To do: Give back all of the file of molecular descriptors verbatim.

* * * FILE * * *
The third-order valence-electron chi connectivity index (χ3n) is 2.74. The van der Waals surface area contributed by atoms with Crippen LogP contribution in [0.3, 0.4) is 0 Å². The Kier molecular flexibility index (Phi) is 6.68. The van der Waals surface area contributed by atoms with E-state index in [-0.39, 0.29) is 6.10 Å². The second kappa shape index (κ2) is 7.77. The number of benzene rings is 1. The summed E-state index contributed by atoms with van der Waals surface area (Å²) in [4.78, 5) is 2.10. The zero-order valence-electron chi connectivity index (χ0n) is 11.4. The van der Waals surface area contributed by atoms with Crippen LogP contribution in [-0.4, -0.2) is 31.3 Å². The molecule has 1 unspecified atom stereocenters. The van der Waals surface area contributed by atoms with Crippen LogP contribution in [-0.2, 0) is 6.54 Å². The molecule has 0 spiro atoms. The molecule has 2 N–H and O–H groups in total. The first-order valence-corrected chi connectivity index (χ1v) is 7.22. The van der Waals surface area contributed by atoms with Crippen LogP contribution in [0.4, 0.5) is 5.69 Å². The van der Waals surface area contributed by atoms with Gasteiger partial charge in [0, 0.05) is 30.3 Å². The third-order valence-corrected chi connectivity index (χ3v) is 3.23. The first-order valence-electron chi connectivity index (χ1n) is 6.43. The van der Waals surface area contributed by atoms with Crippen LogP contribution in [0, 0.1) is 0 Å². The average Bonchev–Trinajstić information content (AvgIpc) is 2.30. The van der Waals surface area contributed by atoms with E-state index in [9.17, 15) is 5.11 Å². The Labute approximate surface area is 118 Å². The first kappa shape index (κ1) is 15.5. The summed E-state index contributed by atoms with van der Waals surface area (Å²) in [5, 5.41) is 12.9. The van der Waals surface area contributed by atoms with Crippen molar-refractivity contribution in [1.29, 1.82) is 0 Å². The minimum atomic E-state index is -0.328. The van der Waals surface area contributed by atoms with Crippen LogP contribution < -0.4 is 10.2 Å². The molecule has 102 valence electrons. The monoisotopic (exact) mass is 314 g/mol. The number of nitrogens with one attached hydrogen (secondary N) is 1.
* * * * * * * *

The third-order valence-electron chi connectivity index (χ3n) is 2.74. The van der Waals surface area contributed by atoms with Crippen LogP contribution in [0.3, 0.4) is 0 Å². The Kier molecular flexibility index (Phi) is 6.68. The van der Waals surface area contributed by atoms with E-state index in [-0.39, 0.29) is 6.10 Å². The second kappa shape index (κ2) is 7.77. The number of benzene rings is 1. The summed E-state index contributed by atoms with van der Waals surface area (Å²) in [4.78, 5) is 2.10. The zero-order valence-electron chi connectivity index (χ0n) is 11.4. The van der Waals surface area contributed by atoms with Crippen LogP contribution in [-0.4, -0.2) is 31.3 Å². The molecule has 1 unspecified atom stereocenters. The van der Waals surface area contributed by atoms with Crippen LogP contribution in [-0.2, 0) is 6.54 Å². The molecule has 0 spiro atoms. The molecule has 2 N–H and O–H groups in total. The first-order valence-corrected chi connectivity index (χ1v) is 7.22. The van der Waals surface area contributed by atoms with Crippen LogP contribution in [0.4, 0.5) is 5.69 Å². The van der Waals surface area contributed by atoms with Gasteiger partial charge in [0, 0.05) is 30.3 Å². The third-order valence-corrected chi connectivity index (χ3v) is 3.23. The first-order valence-electron chi connectivity index (χ1n) is 6.43. The van der Waals surface area contributed by atoms with Crippen LogP contribution in [0, 0.1) is 0 Å². The average Bonchev–Trinajstić information content (AvgIpc) is 2.30. The van der Waals surface area contributed by atoms with E-state index in [9.17, 15) is 5.11 Å². The Labute approximate surface area is 118 Å². The first kappa shape index (κ1) is 15.5. The summed E-state index contributed by atoms with van der Waals surface area (Å²) in [5, 5.41) is 12.9. The van der Waals surface area contributed by atoms with Crippen molar-refractivity contribution in [1.29, 1.82) is 0 Å². The minimum atomic E-state index is -0.328. The van der Waals surface area contributed by atoms with Crippen LogP contribution < -0.4 is 10.2 Å². The molecule has 102 valence electrons. The monoisotopic (exact) mass is 314 g/mol. The number of nitrogens with one attached hydrogen (secondary N) is 1.